41. Jonathan
    November 14, 2016

    Wow weeee, amazing inspirational and exactly what i wanted to read before going to bed, so thank you :-)
    I’m leaving from london tomorow for a cheeky week in northern thailand (booked my flight 5 days ago as found a gap in a project im working on, and been researching ever since!!)
    I’m going to do a similar trip (just not as far maybe 100-150km per day) Just wondering what bike you were on?
    I’ve provisionally booked a honda zoomer 108cc or should I upgrade?…..don’t mind going slow!!
    …i’ve travalled a far bit in asia so fine with getting lost etc :-)

    Thanks again

    • November 15, 2016

      Yep, that’ll be fine! I think we had a 110cc Honda Click and it was all good.

  42. November 17, 2016

    Thanks, glad to know I made the right choice :-)
    Made it to Wiang Pa Pao, to my supprise very easily considering the beers the night before!…..next stop Tha Ton :-)
    Will definatly make it to Phu Lang Ka, however can’t find a nearby alternative to the concrete bed….probably Rico Resort?

    …..the ease of travelling with wifi, smart phones and internet (it’s like they were all designed for travelling!)

    Thanks again for such a inspirational blog, you should write a book (with pics!)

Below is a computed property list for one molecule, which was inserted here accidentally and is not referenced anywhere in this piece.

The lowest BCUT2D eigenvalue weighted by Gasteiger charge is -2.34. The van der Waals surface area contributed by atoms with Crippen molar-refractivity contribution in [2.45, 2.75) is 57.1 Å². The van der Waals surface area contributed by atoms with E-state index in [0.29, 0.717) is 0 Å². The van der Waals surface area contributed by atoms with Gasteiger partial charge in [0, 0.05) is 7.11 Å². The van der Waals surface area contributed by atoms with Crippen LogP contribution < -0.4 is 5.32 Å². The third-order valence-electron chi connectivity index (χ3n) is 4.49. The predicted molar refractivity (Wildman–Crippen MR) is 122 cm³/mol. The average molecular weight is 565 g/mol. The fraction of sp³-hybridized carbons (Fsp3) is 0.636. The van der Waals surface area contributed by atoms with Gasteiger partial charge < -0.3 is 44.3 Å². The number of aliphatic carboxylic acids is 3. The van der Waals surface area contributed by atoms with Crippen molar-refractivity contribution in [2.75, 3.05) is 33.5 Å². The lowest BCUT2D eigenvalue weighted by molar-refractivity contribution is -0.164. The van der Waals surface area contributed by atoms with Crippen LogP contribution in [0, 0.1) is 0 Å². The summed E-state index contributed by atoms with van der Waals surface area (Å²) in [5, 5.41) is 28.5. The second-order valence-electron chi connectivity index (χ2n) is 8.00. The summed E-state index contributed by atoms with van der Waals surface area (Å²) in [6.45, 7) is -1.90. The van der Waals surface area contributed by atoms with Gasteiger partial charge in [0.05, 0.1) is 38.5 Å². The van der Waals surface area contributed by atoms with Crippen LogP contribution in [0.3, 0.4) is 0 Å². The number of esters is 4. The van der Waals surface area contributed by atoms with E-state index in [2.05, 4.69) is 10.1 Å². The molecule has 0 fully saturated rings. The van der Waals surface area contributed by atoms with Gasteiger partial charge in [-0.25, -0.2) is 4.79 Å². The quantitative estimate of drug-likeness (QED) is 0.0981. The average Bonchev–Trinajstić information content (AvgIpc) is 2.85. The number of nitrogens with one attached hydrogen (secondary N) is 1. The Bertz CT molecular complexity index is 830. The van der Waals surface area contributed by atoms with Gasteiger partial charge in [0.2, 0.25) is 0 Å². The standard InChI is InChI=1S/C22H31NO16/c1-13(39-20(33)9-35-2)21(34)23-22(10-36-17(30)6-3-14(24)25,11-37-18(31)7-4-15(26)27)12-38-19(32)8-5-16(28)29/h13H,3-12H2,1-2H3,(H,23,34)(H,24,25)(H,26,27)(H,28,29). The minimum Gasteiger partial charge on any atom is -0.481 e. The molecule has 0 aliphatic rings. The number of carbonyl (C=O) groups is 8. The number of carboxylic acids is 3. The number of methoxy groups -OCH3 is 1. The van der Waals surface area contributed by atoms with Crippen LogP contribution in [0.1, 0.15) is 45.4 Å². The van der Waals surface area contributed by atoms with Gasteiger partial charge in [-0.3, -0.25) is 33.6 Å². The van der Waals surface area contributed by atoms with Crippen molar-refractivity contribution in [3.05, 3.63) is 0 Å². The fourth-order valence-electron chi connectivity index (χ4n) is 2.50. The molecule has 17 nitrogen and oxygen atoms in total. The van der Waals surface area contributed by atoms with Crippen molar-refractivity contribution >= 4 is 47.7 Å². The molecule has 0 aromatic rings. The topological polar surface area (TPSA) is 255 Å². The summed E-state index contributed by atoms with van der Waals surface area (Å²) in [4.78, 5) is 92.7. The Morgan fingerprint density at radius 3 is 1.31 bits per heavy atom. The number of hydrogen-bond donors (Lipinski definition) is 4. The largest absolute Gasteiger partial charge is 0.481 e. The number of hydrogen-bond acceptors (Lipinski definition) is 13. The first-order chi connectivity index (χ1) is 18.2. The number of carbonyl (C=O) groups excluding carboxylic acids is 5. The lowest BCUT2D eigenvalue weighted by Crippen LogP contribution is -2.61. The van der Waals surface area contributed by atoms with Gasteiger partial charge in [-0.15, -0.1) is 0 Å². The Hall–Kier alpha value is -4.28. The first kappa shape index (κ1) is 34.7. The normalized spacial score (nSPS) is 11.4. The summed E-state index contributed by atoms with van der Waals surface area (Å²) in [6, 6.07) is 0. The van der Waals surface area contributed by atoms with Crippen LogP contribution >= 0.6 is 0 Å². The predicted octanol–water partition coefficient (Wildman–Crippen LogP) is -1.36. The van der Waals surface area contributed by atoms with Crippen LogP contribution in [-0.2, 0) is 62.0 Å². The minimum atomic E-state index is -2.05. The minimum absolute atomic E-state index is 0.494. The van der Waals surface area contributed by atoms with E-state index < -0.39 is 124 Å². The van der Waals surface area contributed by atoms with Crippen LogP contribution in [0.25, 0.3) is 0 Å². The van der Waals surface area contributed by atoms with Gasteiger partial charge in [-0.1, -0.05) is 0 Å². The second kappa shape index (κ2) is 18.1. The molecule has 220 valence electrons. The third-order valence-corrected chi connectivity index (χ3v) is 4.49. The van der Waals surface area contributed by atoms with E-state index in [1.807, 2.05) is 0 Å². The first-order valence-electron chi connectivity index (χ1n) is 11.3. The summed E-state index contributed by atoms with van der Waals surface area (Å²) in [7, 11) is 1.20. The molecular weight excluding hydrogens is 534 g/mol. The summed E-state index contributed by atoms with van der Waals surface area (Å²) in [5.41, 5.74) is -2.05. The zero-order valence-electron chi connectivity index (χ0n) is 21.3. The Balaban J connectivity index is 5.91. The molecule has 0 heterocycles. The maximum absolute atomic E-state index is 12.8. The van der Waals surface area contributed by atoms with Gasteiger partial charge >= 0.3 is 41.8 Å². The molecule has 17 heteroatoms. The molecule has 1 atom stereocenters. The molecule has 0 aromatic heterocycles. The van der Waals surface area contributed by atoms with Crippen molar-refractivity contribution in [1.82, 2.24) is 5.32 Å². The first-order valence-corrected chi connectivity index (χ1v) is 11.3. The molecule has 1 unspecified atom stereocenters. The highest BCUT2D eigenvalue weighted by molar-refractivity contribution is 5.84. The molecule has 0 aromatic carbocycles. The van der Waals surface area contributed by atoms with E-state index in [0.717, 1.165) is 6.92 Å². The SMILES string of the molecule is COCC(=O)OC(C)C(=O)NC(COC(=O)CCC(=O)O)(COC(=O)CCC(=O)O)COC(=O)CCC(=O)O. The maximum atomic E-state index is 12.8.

43. Jonathan
    November 25, 2016

    Just arrived back in Blighty and thought I’d send an update.

    Made it 900km :-) absolutely amazing, Phu langka was magical especially driving in the dark from Chiang kham….

    Few top tips…..
    1) get a Thai sim, I had 3G 90% of the time, so enabled me to take smaller roads.
    2) try and get off the highways, e.g road 3032 was amazing probably one the highlights, but driving through the mountains is hard work and takes a lot longer.
    3) getting questioned by the army (not police) is fun (keep telling yourself that!)
    4) watch out for snakes and buffalo
    5) check your oil every other day if not every day.

    So now I’m planning Lima to cusco on a dirt bike (I do a little Moto X) ……any top tips?

  44. Matt
    May 8, 2018

    Great article!
    I’m currently in Saigon, Vietnam and soon gonna ride up to Dalat (highlands) when it stops raining!!
    Keep up the great work.

    • May 15, 2018

      One of my favourite countries! Enjoy! :-)

  45. Ben Beck
    January 7, 2019

    Love this article! I’m relatively the same journey in 2 weeks (currently living in Chiang Mai). Do you happen to remember if the scooter was 100, 115, or 125cc? A friend might join me and I’m wanting to make sure my scooter is powerful enough :)

    • January 8, 2019

      I think ours was 110cc Honda Click.